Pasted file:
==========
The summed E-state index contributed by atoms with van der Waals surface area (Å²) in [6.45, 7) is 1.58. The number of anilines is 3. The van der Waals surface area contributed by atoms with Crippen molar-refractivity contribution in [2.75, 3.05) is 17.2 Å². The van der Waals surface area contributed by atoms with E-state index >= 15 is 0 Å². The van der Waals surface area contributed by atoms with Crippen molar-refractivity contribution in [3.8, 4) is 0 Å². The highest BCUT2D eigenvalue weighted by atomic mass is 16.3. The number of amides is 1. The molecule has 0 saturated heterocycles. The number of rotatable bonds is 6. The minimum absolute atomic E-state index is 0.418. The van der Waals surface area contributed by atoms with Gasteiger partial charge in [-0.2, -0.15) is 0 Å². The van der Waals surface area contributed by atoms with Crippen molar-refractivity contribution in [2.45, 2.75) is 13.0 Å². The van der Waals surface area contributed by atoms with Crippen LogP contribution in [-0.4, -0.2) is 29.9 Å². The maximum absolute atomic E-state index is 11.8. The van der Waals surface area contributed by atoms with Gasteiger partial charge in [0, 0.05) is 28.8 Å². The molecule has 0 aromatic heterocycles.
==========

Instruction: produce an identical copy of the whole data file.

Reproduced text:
The summed E-state index contributed by atoms with van der Waals surface area (Å²) in [6.45, 7) is 1.58. The number of anilines is 3. The van der Waals surface area contributed by atoms with Crippen molar-refractivity contribution in [2.75, 3.05) is 17.2 Å². The van der Waals surface area contributed by atoms with E-state index >= 15 is 0 Å². The van der Waals surface area contributed by atoms with Crippen molar-refractivity contribution in [3.8, 4) is 0 Å². The highest BCUT2D eigenvalue weighted by atomic mass is 16.3. The number of amides is 1. The molecule has 0 saturated heterocycles. The number of rotatable bonds is 6. The minimum absolute atomic E-state index is 0.418. The van der Waals surface area contributed by atoms with Gasteiger partial charge in [-0.2, -0.15) is 0 Å². The van der Waals surface area contributed by atoms with Crippen molar-refractivity contribution in [2.45, 2.75) is 13.0 Å². The van der Waals surface area contributed by atoms with Crippen LogP contribution in [-0.4, -0.2) is 29.9 Å². The maximum absolute atomic E-state index is 11.8. The van der Waals surface area contributed by atoms with Gasteiger partial charge in [0, 0.05) is 28.8 Å². The molecule has 0 aromatic heterocycles.